Environmental spotlight: Explaining the twin threats facing shark and ray populations worldwide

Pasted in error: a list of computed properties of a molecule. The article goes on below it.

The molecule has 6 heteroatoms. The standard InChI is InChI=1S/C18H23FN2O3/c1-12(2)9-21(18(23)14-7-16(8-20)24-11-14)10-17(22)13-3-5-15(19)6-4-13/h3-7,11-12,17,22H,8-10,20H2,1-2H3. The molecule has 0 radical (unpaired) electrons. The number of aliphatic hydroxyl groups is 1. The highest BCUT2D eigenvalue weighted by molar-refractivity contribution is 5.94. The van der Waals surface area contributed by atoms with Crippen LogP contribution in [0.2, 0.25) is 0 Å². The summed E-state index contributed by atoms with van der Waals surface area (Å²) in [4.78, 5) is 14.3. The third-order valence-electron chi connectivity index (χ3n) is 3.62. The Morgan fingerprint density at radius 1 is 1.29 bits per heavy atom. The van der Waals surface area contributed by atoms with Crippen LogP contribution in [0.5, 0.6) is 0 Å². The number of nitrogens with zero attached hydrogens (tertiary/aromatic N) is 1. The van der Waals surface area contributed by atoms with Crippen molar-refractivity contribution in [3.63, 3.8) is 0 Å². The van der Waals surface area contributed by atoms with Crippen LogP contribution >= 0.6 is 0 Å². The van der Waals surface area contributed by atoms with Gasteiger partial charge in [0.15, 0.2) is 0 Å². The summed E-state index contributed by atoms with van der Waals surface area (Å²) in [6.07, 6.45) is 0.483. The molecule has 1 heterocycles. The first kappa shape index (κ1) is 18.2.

first_imgCamilla Price Camilla Pricehttps://www.tcu360.com/author/camilla-price/ Lights Out Texas: Darkened skies protect migratory birds this fall Facebook Twitter Physician declares climate change a ‘medical emergency’ in Friday Focus talk I’m a junior studying biology and journalism, and I believe everyone can make a difference for wildlife. I wear pink, bleed purple and live green. Ask me about okapi and let me know your ideas for making TCU greener. Twitter Experts share strategies for sustainability during the holidays A fox’s tail: the story of TCU’s campus foxes RELATED ARTICLESMORE FROM AUTHOR Camilla Pricehttps://www.tcu360.com/author/camilla-price/ ‘Liters for Life’ student campaign raises funds for global water crisis Camilla Pricehttps://www.tcu360.com/author/camilla-price/ NewsCommunityICYMIEnvironmental spotlight: Explaining the twin threats facing shark and ray populations worldwideBy Camilla Price – February 2, 2021 1351 center_img ReddIt + posts Facebook printLoading 50% Sharks, rays endangered from twin threats of overfishing and public perception Global shark and ray populations plummeted 71% in the past 50 years as overfishing increased 18-fold – but is the world listening?By Camilla PriceIn this Thursday, Aug. 11, 2016, photo, the fin of a great white shark is seen swimming past a research boat in the waters off Gansbaai, South Africa. Extensive research by shark expert Michael Rutzen and his marine biologist partner, Sara Andreotti, has found that great whites off the South African coast are rapidly heading for extinction. (AP Photo/Schalk van Zuydam) In this Thursday, Aug. 11, 2016, photo, the fin of a great white shark is seen swimming past a research boat in the waters off Gansbaai, South Africa. Extensive research by shark expert Michael Rutzen and his marine biologist partner, Sara Andreotti, has found that great whites off the South African coast are rapidly heading for extinction. (AP Photo/Schalk van Zuydam) While overfishing, habitat loss and climate change are driving species to extinction, many sharks, skates and rays – collectively known as elasmobranchs – face a far greater threat: the media.Sharks 101: a crash courseEvery year, Dr. Chris Lowe, director of the Shark Lab research institute at the University of California, Long Beach, asks his students to list out five words they associate with the word ‘fish’. “For a fish, I get ‘Dory,’ I get ‘sushi,’ I get ‘salmon,’” said Lowe. “When I say the word ‘shark,’ by and large, somewhere in there is going to be ‘bite,’ there’s going to be ‘scary,’ there’s going to be the word ‘teeth.’”Many of Lowe’s students picture the distinctive ‘shark-like’ profile of a sand tiger or white shark with its triangular dorsal fin, narrow snout and streamlined profile.Of the more than 500 species of shark, though, many don’t fit the model. Striped, spotted, fat, thin, speedy, slow and inhabiting nearly every marine environment, sharks as a group are incredibly diverse – and so are their ecological roles.“The huge majority of shark species are not apex predators, they’re mid-level predators,” said Dr. R. Dean Grubbs, a marine biologist and member of the IUCN Species Survival Commission Shark Specialist Group. “Sharks actually span a large breadth of the trophic positions in the food webs in marine environments.”  From the bioluminescent dwarf lantern shark that could fit in the palm of your hand to the 20-ton whale shark, sharks fill a variety of niches – but as their populations crash, ocean food webs could be at risk of collapse.Shark off Midway Atoll: Wyland/NOAA via APWhale shark: AP Photo/John BazemoreElasmobranchs under threatWorldwide, as many as three-fourths of oceanic sharks and rays are threatened by extinction, primarily due to overfishing. Every hour, 10,000 sharks are killed. That’s a “vast underestimate,” according to the IUCN SSC Shark Specialist Group, owing to spotty international regulations and the killing of many sharks and rays as unwanted “bycatch” by other fisheries.Many sharks and rays are especially vulnerable to overfishing because of their slow life cycles: some species take years or even decades to mature and produce few young in each brood, according to the Smithsonian Institute.The Greenland shark, the longest-lived vertebrate known to science, matures at 150 years old, while the endangered devil and manta rays produce just one pup every one to three years.More concerning to conservationists, though, are the gaps in scientific knowledge of shark and ray life cycles. The IUCN Red List, which categorizes species based on their risk of extinction, has deficiencies in the data of more than 40% of shark and ray species. “Even today we don’t know the basic biology of the vast majority of shark species,” said Grubbs. “We don’t know how long it takes them to mature, we don’t know how many pups they have, we don’t know enough about their ecology, their habitat associations, and we may also not know enough about how often and in what quantity they get captured in different fisheries.”Lack of understanding can impair conservation efforts for the species.  Without the means to manage sharks, skates and rays on a species-specific basis, the U.S. manages them within groups – but, says Grubbs, “Within those groups, you have a wide range of life history.” Thus, fast-breeding, resilient species are fished at the same rate as species that may take 20 years to mature, with devastating results on less hardy populations.In short, many sharks, skates and rays are scientific enigmas. Why? The answer lies in public perception.In this Wednesday, May 25, 2016 photo, a replica of the great white shark head used in the movie “Jaws” is displayed at the Atlantic White Shark Conservancy’s Chatham Shark Center in Chatham, Mass. Officials and researchers from Cape Cod to the Carolinas are looking at responses ranging from the high-tech to the decidedly low-tech as they deal with a growing great white shark population. (AP Photo/Philip Marcelo) In this Wednesday, May 25, 2016 photo, a replica of the great white shark head used in the movie “Jaws” is displayed at the Atlantic White Shark Conservancy’s Chatham Shark Center in Chatham, Mass. Officials and researchers from Cape Cod to the Carolinas are looking at responses ranging from the high-tech to the decidedly low-tech as they deal with a growing great white shark population. (AP Photo/Philip Marcelo) Elasmobranchs and the mediaWhen Lowe plays the association game with his students, one point becomes clear: sharks are feared. Horror films, mockumentaries and even some mainstream media channels malign sharks as soulless, revenge-seeking killers. “They’re basically playing off the whole ‘Jaws’ phenomenon where it is very easy to make people scared of sharks,” said Lowe.Although it may seem harmless, media mischaracterization increases shark mortality.After Jaws was released in 1975, shark hysteria quickly popularized amateur shark hunting and turned the public against their conservation. Dozens of films and shows have followed, which, even when campy or unrealistic, instill the idea that sharks are dangerous and vicious. Shark biologists cry foul: the Pelagic Shark Research Foundation wrote, “The word ‘shark’ almost invariably raises sinister, alarming images in the minds of most people. The average shark is neither menacing nor malevolent.”Most species pose no threat to people, and even sharks capable of harming humans prefer more natural prey. Chances are higher of winning the lottery or being killed by cows than bitten by a shark, according to the International Shark Attack File. “I tell all my students, ‘Look, a shark is just another fish,’” Lowe said.However, media misinformation persists in the public consciousness, causing a lack of public support and funding for vital elasmobranch research. While sharks are generally misunderstood, skates and rays face critical threats to their survival – but are often overlooked. Meet the sawfish.The sawfish is one of the most endangered elasmobranchs – and also among the strangest. Although classified as a ray, the sawfish looks more like an example of extraterrestrial life, with a long, toothy rostrum and a gaping pink mouth on its underside. All five species are classified as endangered or critically endangered by the IUCN, making the sawfish one of the rarest animal families. Sawfish are a primary example of “non-charismatic fauna,” or animals that aren’t cute and cuddly. While many skates and rays are more endangered than giant pandas or elephants, they live in complete obscurity.The United States is home to the smalltooth sawfish, which used to range in warm waters along the entire western and eastern Atlantic. Now, Florida is one of its last remaining strongholds as sawfish are caught as bycatch in gill nets and shrimp trawls. “Gill nets in Florida have been illegal since the ‘90s, which is probably why we still have sawfish in Florida, but we think shrimp trawling is the primary source of mortality [here],” said Grubbs.Grubbs and his fellow researchers are working to reduce the risk of bycatch to the last American sawfish population by determining where and when the animals are caught in the greatest numbers. Armed with data, the team hopes to persuade local authorities to limit trawling that poses the highest threat. However, the survival of the enigmatic sawfish ultimately depends on public support – which is difficult when few know it exists. Researchers with an adult sawfish. Photo courtesy of Dr. R. Dean GrubbsResearchers with an adult sawfish. Photo courtesy of Dr. R. Dean GrubbsDr. Grubbs with a juvenile sawfish. Photo courtesy of Dr. R. Dean GrubbsDr. Grubbs with a juvenile sawfish. Photo courtesy of Dr. R. Dean GrubbsA female sawfish. Photo courtesy of Dr. R. Dean GrubbsA female sawfish. Photo courtesy of Dr. R. Dean GrubbsWhat’s next“Strict prohibitions and precautionary science-based catch limits are urgently needed to avert population collapse, avoid the disruption of ecological functions and promote species recovery,” wrote the authors of the Nature study published this week. Easier said than done.Grubbs and Lowe said international cooperation will be necessary to take the next step in protecting elasmobranchs from overharvesting. Many species are highly migratory, leaving them vulnerable to differing regulations across their range. But the scientists said citizens have a role to play, too. “I would want the public to just try to educate themselves, be informed on what they’re eating, what fisheries they’re supporting, and try to support those that are sustainably managed,” said Grubbs. People can protect elasmobranchs by choosing sustainably sourced seafood; one resource is the Monterey Bay Aquarium app, which provides regional guides for seafood consumers.“For a while there it was not clear whether there was even such a thing as a sustainable shark fishery, and now we know that it can be,” said Lowe. “We have close to 9 billion people on the planet to feed. Fish are a great source of protein. We just have to do it sustainably.”Juvenile lemon sharks in the Bahamas. Photo courtesy of Dr. R. Dean GrubbsJuvenile lemon sharks in the Bahamas. Photo courtesy of Dr. R. Dean GrubbsTopBuilt with Shorthand Linkedin Previous articleWhat we’re reading: A trip to space for childhood cancer research, McConnell condemns Rep. Majorie Taylor GreeneNext articleHoroscope: February 3, 2021 Camilla Price Linkedin World Oceans Day shines spotlight on marine plastic pollution Life in Fort Worth TCU places second in the National Student Advertising Competition, the highest in school history Welcome TCU Class of 2025 Camilla Pricehttps://www.tcu360.com/author/camilla-price/ ReddItlast_img read more